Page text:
Author unknown. What is student-centered curriculum? Edupedia.  

Author unknown. (2021). Progressive Education. 

Ellis, R. (2013). Exemplars of curriculum theory. Routledge. 

International Society for Technology in Education. ISTE Standards for Coaches. 

Lan, Yu-Ju. (2018). Technology enhanced learner ownership and learner autonomy through creation. Educational Technology Research and Development, 66, 859-62.  

Miller, A. (2016). Voice and choice: It’s more than just what. Edutopia.

Robinson, C. Digital Promise. Does offering students a choice in assignments lead to greater engagement?

4 replies on ““Voice and Choice” in a Digitally-Enhanced Learner-Centered Curriculum”

Joey: your introduction is engaging and effective and an accurate representation of what most college students anticipate in a given course (at all levels). Something that you seem to incorporate well into your teaching is the “society-centered model, which focuses on group problem solving and activities as a means of improving the local community,” though I’m curious if that could in fact be considered a norm with higher education instructors writ large? I appreciate that you also gave attention to the fact that too much choice can have a negative impact on student learning and that clear guidelines and directions are still needed to get the most out of “voice and choice.” It will be great to see if any new digital tools surface for you this year that will aid you in your work to prioritize student-centered demonstrations of learning.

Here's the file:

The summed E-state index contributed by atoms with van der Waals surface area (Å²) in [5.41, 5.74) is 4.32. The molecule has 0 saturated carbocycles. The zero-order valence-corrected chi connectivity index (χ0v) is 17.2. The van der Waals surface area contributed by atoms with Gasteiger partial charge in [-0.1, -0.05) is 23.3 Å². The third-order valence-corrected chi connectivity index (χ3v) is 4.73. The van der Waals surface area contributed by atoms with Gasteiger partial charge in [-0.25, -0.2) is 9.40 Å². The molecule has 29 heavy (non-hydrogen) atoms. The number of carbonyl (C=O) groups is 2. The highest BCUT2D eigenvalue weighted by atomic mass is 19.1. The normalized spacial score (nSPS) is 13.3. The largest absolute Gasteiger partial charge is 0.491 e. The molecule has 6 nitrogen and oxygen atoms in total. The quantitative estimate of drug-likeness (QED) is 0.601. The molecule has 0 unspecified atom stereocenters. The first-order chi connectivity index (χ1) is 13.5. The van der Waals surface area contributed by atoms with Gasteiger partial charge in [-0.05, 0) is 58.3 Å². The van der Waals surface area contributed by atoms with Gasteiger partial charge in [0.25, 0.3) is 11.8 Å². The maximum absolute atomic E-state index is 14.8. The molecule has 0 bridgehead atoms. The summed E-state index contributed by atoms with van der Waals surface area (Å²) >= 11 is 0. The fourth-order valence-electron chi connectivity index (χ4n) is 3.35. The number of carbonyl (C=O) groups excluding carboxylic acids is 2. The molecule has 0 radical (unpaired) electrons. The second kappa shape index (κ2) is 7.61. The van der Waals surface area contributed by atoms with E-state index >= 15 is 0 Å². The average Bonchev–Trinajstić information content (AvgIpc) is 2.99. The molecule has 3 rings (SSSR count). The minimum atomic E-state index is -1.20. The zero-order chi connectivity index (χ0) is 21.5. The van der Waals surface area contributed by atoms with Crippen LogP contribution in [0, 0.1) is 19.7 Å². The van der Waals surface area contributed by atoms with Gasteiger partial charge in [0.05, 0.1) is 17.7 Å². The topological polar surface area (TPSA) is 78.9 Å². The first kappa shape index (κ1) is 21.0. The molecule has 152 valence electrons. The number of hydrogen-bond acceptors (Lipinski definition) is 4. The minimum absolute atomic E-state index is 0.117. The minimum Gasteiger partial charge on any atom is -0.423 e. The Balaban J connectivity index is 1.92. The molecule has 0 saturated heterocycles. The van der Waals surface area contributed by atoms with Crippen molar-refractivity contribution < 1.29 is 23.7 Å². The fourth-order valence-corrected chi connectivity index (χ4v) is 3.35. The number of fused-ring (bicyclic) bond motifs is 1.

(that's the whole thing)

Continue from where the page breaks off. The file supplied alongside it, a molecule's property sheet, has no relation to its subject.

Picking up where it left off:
Joey, I did really enjoy your blog post. Considering voice and choice is one of the more common conversations I have with other educators when we are considering student engagement as an instructional challenge. I found the guidelines that you mentioned really compelling because it can often feel quite chaotic when parameters for choice are too broad. Reading your post reinforced the need for me to scaffold voice and choice for students in any grade level. I will be considering those guidelines when I engage in coaching conversations with educators. Well done and thank you for sharing!

Thanks for the great summary of “voice and choice” and how it can apply in higher ed. We utilize 7-week semesters in the program I teach in, and I do think too much choice is a source of anxiety. However the suggestion of 3-5 options within a given assignment seems like a great one to give some freedom and to explore interests without feeling overwhelmed!